Both parties in Congress know immigration laws need to be changed. But where do Colorado Senators stand on proposed reform, and how have they voted in the past?
It might come as no surprise that they disagreed on the issue last year, and will probably do so again this time around. But amid current news that a compromise has been reached, they’ve obviously found something to support.The U.S. Senate was debating comprehensive immigration reform this week, in an effort to obtain a bipartisan consensus building upon the proposals from last year in the Comprehensive Immigration Reform Act-one of which was a guest worker program favored by the Bush administration and shunned by other Republicans.
Last session Sen. Ken Salazar supported the reform proposal, although he also sponsored a successful amendment putting national security before a guest worker plan.
Sen. Wayne Allard was on the record for not supporting the measure, after the Senate rejected amendments he agreed with.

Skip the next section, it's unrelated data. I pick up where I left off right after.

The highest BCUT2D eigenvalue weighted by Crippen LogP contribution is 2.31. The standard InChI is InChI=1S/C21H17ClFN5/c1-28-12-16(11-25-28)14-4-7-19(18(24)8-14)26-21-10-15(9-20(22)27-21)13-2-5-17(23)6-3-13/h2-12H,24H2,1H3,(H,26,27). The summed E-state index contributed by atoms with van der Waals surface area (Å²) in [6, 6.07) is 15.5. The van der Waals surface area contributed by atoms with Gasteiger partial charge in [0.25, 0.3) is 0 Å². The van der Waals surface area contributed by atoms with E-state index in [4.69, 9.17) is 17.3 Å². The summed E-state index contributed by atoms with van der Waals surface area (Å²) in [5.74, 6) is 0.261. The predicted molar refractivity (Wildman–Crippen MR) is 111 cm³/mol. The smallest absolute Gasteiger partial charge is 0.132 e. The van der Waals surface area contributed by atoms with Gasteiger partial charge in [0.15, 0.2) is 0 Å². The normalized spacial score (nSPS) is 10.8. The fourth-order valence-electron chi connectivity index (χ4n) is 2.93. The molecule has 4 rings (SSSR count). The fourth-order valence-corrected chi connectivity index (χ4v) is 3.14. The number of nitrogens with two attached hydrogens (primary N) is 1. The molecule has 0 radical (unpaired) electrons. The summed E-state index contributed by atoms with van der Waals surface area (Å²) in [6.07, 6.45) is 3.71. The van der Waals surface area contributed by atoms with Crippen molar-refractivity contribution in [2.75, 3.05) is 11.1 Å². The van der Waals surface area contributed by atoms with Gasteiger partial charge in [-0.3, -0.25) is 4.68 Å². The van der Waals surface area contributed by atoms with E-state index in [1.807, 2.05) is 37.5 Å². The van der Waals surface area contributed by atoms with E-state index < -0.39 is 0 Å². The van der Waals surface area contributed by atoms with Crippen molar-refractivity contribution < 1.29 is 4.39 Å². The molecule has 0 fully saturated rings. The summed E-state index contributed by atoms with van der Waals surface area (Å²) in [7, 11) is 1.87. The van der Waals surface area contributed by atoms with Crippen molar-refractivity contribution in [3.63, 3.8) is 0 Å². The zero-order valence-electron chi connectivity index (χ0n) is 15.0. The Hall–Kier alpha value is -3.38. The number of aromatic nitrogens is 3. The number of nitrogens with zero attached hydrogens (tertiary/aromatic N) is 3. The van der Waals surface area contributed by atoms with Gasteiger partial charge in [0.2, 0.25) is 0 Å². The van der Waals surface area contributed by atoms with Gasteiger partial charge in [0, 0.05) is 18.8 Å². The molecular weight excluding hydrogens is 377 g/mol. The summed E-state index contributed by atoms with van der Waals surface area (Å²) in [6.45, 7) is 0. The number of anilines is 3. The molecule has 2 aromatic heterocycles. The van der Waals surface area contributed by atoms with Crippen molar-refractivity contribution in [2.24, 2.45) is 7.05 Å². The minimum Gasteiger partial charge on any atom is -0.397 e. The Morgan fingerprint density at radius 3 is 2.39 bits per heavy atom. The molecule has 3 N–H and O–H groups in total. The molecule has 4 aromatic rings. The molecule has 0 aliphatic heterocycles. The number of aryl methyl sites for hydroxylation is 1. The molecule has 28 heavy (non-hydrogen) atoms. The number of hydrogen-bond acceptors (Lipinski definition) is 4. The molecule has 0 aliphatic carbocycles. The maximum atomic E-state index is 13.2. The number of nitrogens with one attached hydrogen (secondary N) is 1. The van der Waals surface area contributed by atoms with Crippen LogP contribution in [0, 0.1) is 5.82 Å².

Recently, Sen. Salazar remarked that:
Sen. Allard has also made a statement:
While Colorado has recently suffered the consequences of harsh new immigration laws made last summer by the legislature, the federal government holds the greatest power over changing what many activists and lawmakers have called a broken system.
This afternoon, Sen. Salazar announced that a compromise had been reached with a guest worker program. It’s just not known right now what exact concessions had to be made to secure a consensus.
More information about the deal can be found here.
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